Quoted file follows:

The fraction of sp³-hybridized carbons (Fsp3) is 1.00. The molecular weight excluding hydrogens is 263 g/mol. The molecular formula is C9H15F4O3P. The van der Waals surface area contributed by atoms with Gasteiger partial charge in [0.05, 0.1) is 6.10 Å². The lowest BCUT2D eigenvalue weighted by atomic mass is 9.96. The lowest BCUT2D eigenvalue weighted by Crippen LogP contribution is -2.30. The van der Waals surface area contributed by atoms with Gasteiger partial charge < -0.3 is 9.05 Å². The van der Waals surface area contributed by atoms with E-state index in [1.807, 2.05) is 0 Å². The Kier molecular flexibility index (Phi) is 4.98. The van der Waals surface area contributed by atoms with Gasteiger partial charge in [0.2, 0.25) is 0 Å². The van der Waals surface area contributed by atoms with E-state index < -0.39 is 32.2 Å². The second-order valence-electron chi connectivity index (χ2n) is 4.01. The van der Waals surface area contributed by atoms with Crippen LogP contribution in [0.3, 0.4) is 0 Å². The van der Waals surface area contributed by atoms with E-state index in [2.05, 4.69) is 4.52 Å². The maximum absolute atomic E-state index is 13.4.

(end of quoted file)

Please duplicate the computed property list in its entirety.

The fraction of sp³-hybridized carbons (Fsp3) is 1.00. The molecular weight excluding hydrogens is 263 g/mol. The molecular formula is C9H15F4O3P. The van der Waals surface area contributed by atoms with Gasteiger partial charge in [0.05, 0.1) is 6.10 Å². The lowest BCUT2D eigenvalue weighted by atomic mass is 9.96. The lowest BCUT2D eigenvalue weighted by Crippen LogP contribution is -2.30. The van der Waals surface area contributed by atoms with Gasteiger partial charge < -0.3 is 9.05 Å². The van der Waals surface area contributed by atoms with E-state index in [1.807, 2.05) is 0 Å². The Kier molecular flexibility index (Phi) is 4.98. The van der Waals surface area contributed by atoms with Gasteiger partial charge in [0.2, 0.25) is 0 Å². The van der Waals surface area contributed by atoms with E-state index < -0.39 is 32.2 Å². The second-order valence-electron chi connectivity index (χ2n) is 4.01. The van der Waals surface area contributed by atoms with Crippen LogP contribution in [0.3, 0.4) is 0 Å². The van der Waals surface area contributed by atoms with E-state index in [2.05, 4.69) is 4.52 Å². The maximum absolute atomic E-state index is 13.4.